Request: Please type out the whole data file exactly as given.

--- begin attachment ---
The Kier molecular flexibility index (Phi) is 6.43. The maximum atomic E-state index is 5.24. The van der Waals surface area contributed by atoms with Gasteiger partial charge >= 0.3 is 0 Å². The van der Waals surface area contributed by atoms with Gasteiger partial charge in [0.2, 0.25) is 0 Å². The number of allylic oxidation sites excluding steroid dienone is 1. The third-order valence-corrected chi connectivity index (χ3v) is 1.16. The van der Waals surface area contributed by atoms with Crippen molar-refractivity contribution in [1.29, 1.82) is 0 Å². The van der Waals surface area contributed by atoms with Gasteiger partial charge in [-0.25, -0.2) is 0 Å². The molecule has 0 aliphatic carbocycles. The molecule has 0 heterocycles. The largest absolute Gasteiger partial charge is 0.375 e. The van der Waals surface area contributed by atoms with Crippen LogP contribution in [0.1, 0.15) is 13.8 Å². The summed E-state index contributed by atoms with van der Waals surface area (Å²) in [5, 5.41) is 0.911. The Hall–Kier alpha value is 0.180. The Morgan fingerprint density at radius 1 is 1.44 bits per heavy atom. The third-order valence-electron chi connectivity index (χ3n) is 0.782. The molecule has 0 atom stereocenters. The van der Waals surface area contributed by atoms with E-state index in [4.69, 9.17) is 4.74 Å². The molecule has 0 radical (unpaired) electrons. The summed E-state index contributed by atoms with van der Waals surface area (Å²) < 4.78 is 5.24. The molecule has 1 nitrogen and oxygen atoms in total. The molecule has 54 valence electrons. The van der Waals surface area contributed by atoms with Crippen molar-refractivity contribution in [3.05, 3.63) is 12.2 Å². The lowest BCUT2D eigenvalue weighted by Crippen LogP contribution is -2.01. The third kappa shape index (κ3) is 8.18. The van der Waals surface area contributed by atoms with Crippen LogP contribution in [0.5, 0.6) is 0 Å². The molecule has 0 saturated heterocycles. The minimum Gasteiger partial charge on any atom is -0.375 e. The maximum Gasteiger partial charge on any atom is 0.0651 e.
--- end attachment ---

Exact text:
The Kier molecular flexibility index (Phi) is 6.43. The maximum atomic E-state index is 5.24. The van der Waals surface area contributed by atoms with Gasteiger partial charge >= 0.3 is 0 Å². The van der Waals surface area contributed by atoms with Gasteiger partial charge in [0.2, 0.25) is 0 Å². The number of allylic oxidation sites excluding steroid dienone is 1. The third-order valence-corrected chi connectivity index (χ3v) is 1.16. The van der Waals surface area contributed by atoms with Crippen molar-refractivity contribution in [1.29, 1.82) is 0 Å². The van der Waals surface area contributed by atoms with Gasteiger partial charge in [-0.25, -0.2) is 0 Å². The molecule has 0 aliphatic carbocycles. The molecule has 0 heterocycles. The largest absolute Gasteiger partial charge is 0.375 e. The van der Waals surface area contributed by atoms with Crippen LogP contribution in [0.1, 0.15) is 13.8 Å². The summed E-state index contributed by atoms with van der Waals surface area (Å²) in [5, 5.41) is 0.911. The Hall–Kier alpha value is 0.180. The Morgan fingerprint density at radius 1 is 1.44 bits per heavy atom. The third-order valence-electron chi connectivity index (χ3n) is 0.782. The molecule has 0 atom stereocenters. The van der Waals surface area contributed by atoms with E-state index in [4.69, 9.17) is 4.74 Å². The molecule has 0 radical (unpaired) electrons. The summed E-state index contributed by atoms with van der Waals surface area (Å²) < 4.78 is 5.24. The molecule has 1 nitrogen and oxygen atoms in total. The molecule has 54 valence electrons. The van der Waals surface area contributed by atoms with Crippen molar-refractivity contribution in [3.05, 3.63) is 12.2 Å². The lowest BCUT2D eigenvalue weighted by Crippen LogP contribution is -2.01. The third kappa shape index (κ3) is 8.18. The van der Waals surface area contributed by atoms with Crippen LogP contribution in [0.5, 0.6) is 0 Å². The molecule has 0 saturated heterocycles. The minimum Gasteiger partial charge on any atom is -0.375 e. The maximum Gasteiger partial charge on any atom is 0.0651 e.